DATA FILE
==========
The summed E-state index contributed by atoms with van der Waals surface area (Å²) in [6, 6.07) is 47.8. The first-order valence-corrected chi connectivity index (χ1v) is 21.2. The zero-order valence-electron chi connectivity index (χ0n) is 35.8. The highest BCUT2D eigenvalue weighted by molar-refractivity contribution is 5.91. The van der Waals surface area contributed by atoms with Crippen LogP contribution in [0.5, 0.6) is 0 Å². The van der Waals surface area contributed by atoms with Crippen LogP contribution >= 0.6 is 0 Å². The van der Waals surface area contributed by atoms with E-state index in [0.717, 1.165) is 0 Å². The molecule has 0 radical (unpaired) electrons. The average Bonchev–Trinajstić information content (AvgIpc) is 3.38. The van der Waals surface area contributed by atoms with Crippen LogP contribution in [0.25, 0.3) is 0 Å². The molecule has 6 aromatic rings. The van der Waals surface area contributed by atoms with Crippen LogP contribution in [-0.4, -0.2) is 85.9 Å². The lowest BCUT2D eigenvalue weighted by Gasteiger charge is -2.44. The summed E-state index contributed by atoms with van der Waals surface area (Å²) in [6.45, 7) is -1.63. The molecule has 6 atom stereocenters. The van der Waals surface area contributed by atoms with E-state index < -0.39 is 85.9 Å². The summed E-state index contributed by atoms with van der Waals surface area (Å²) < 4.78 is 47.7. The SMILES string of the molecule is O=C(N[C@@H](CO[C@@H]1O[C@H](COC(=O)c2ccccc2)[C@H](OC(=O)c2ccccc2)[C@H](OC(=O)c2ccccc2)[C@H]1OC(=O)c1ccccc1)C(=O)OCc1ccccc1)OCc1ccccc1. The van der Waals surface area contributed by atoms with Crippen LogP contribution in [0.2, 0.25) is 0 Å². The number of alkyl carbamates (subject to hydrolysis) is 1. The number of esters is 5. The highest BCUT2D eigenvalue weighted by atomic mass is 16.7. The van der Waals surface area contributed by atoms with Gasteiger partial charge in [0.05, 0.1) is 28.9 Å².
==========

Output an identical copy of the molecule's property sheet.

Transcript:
The summed E-state index contributed by atoms with van der Waals surface area (Å²) in [6, 6.07) is 47.8. The first-order valence-corrected chi connectivity index (χ1v) is 21.2. The zero-order valence-electron chi connectivity index (χ0n) is 35.8. The highest BCUT2D eigenvalue weighted by molar-refractivity contribution is 5.91. The van der Waals surface area contributed by atoms with Crippen LogP contribution in [0.5, 0.6) is 0 Å². The van der Waals surface area contributed by atoms with Crippen LogP contribution >= 0.6 is 0 Å². The van der Waals surface area contributed by atoms with E-state index in [0.717, 1.165) is 0 Å². The molecule has 0 radical (unpaired) electrons. The average Bonchev–Trinajstić information content (AvgIpc) is 3.38. The van der Waals surface area contributed by atoms with Crippen LogP contribution in [0.25, 0.3) is 0 Å². The molecule has 6 aromatic rings. The van der Waals surface area contributed by atoms with Crippen LogP contribution in [-0.4, -0.2) is 85.9 Å². The lowest BCUT2D eigenvalue weighted by Gasteiger charge is -2.44. The summed E-state index contributed by atoms with van der Waals surface area (Å²) in [6.45, 7) is -1.63. The molecule has 6 atom stereocenters. The van der Waals surface area contributed by atoms with E-state index < -0.39 is 85.9 Å². The summed E-state index contributed by atoms with van der Waals surface area (Å²) < 4.78 is 47.7. The SMILES string of the molecule is O=C(N[C@@H](CO[C@@H]1O[C@H](COC(=O)c2ccccc2)[C@H](OC(=O)c2ccccc2)[C@H](OC(=O)c2ccccc2)[C@H]1OC(=O)c1ccccc1)C(=O)OCc1ccccc1)OCc1ccccc1. The van der Waals surface area contributed by atoms with Crippen LogP contribution in [0.2, 0.25) is 0 Å². The number of alkyl carbamates (subject to hydrolysis) is 1. The number of esters is 5. The highest BCUT2D eigenvalue weighted by atomic mass is 16.7. The van der Waals surface area contributed by atoms with Gasteiger partial charge in [0.05, 0.1) is 28.9 Å².